With its ability to power 8th Gen games, its large screen and fantastic community support, this is a must have if you can spare the $300 for a used device, or $399 for a new one.
If you’ve got the technical knowledge to tinker with the firmware on the Datafrog SF2000, the end result can be a device that feels far better than the $25 it costs. But if you’re looking to give this as a gift to a novice, this may not be the best option for a plug-and-play device because of the significant out-of-the-box issues it has.
The Super Mini SN-03 is a bit of a misnomer. For the form factor and verbiage, you’d think you were getting a retro console that plays Super Nintendo games. Alas, that’s not what you’re getting. You do get 821 fami-clone games choose from including several of the key classics (Super Mario, Contra, TMNT) in HD, but it’s still a bit of a let down if you don’t read the fine print carefully.
Comparing the form factor of the RG FC250 to the RS-60, the FC250 is considerably larger. The shell is about a half inch wider, but the depth is about 4x that of the RS-60. That comes with benefits, though. The first thing I noticed was that the D-pad and action buttons had considerable depth and travel to them.
Like many cheap handhelds from the Chinese market, the PD-250 packs a wide variety of games into a portable form factor from the 8-bit era. But unlike other retro handhelds of the same class that I’ve reviewed in the past, there is a noticeable, and I would argue fatal, difference: It lacks actual retro games. While there are a true 220 games on this handheld, and none of them duplicates, none of them are games you’ve ever heard of.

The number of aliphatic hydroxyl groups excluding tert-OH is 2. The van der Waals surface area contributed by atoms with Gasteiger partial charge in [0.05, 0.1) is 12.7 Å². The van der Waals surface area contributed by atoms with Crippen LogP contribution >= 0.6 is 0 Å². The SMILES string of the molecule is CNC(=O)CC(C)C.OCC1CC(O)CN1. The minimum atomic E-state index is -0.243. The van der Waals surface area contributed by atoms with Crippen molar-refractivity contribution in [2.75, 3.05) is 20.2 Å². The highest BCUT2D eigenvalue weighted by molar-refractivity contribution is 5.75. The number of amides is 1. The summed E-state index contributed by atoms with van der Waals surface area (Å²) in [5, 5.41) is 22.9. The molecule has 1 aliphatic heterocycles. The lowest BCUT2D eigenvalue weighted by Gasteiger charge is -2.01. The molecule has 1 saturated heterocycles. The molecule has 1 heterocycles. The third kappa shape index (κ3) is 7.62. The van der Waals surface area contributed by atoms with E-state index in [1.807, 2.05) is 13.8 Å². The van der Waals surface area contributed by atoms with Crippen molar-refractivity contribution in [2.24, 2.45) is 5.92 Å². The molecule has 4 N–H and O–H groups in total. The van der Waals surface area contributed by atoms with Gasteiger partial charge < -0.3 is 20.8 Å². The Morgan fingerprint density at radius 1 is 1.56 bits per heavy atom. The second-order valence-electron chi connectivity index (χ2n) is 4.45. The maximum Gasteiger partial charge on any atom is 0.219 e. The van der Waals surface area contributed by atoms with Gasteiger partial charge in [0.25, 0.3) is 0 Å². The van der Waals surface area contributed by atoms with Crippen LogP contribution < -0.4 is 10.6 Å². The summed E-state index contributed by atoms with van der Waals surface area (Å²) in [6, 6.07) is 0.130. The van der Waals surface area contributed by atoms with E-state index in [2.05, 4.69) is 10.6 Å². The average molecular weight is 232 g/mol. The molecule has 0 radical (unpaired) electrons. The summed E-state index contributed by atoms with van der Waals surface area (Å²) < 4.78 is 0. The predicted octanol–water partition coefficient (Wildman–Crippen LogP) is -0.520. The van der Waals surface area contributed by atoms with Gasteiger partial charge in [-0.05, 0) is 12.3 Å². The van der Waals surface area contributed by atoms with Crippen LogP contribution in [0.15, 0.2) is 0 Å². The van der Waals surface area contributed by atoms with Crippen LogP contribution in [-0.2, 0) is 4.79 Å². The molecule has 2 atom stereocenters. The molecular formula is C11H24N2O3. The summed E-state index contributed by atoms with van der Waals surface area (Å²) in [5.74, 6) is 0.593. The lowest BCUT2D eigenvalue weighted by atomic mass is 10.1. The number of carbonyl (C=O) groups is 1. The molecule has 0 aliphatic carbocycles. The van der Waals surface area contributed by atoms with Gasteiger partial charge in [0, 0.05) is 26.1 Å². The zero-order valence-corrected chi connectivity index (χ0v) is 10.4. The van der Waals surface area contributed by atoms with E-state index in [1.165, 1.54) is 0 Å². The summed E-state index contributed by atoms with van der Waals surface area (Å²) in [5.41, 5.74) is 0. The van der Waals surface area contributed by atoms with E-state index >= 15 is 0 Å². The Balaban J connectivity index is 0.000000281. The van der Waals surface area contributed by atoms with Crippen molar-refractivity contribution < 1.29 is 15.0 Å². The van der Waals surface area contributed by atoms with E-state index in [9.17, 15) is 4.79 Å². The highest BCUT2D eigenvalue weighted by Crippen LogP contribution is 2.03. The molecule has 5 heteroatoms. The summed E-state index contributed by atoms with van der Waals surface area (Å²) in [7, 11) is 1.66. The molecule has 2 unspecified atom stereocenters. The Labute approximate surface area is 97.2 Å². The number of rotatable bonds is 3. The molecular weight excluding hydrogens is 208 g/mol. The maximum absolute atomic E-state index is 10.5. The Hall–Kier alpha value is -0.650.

After playing around with the unit for 30 minutes, my thought process went from “but it’s only $20” in the beginning to “this isn’t worth $20” at the end. When I turned off the player and returned the Mini Game Entertainment System to its original packaging (likely to never be taken out again), I thought to myself that if paid any more than $9.99 for it, I would’ve felt ripped off.
So, to recap, the JT16-6P: (1) has nearly unplayable software; (2) has clunky hardware; (3) is overpriced; and (4) wouldn’t be entertaining to anyone over the age of 3. Other than that, the JT16-6P is perfect.
The Retroid Pocket 2+ is a game changing device in the next generation of retro handhelds. Aside from coming in significantly cheaper than the current generation of handhelds at $99, it has a powerful Unisoc Quad-core Tiger T310 processor that not only plays the entire Dreamcast and PSP library nearly flawlessly, but even pushes up to a limited number of GameCube and PlayStation 2 games with the right tweaks.
At the moment, there’s no better device in this category on the market. As with most Anbernic products, the RG280V has the look and feel of a high-end product. The premium plastic feels good on the hands, and provides a sturdy frame to the gorgeous 2.8 inch IPS screen.